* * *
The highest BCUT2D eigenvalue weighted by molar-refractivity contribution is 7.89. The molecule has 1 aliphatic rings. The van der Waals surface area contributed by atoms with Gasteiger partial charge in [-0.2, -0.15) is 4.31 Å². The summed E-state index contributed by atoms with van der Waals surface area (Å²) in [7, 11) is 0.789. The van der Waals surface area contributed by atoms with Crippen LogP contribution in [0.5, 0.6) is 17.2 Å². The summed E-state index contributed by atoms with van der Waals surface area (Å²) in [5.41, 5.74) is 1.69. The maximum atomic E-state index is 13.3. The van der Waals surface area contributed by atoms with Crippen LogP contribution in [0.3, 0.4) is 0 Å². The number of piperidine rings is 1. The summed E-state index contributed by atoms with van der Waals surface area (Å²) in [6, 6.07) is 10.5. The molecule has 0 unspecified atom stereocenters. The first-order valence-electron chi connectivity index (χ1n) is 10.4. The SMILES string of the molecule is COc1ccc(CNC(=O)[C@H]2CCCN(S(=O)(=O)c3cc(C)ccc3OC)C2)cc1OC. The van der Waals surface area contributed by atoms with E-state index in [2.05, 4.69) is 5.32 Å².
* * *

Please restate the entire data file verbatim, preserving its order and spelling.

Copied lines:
The highest BCUT2D eigenvalue weighted by molar-refractivity contribution is 7.89. The molecule has 1 aliphatic rings. The van der Waals surface area contributed by atoms with Gasteiger partial charge in [-0.2, -0.15) is 4.31 Å². The summed E-state index contributed by atoms with van der Waals surface area (Å²) in [7, 11) is 0.789. The van der Waals surface area contributed by atoms with Crippen LogP contribution in [0.5, 0.6) is 17.2 Å². The summed E-state index contributed by atoms with van der Waals surface area (Å²) in [5.41, 5.74) is 1.69. The maximum atomic E-state index is 13.3. The van der Waals surface area contributed by atoms with Crippen LogP contribution in [0.3, 0.4) is 0 Å². The number of piperidine rings is 1. The summed E-state index contributed by atoms with van der Waals surface area (Å²) in [6, 6.07) is 10.5. The molecule has 0 unspecified atom stereocenters. The first-order valence-electron chi connectivity index (χ1n) is 10.4. The SMILES string of the molecule is COc1ccc(CNC(=O)[C@H]2CCCN(S(=O)(=O)c3cc(C)ccc3OC)C2)cc1OC. The van der Waals surface area contributed by atoms with E-state index in [2.05, 4.69) is 5.32 Å².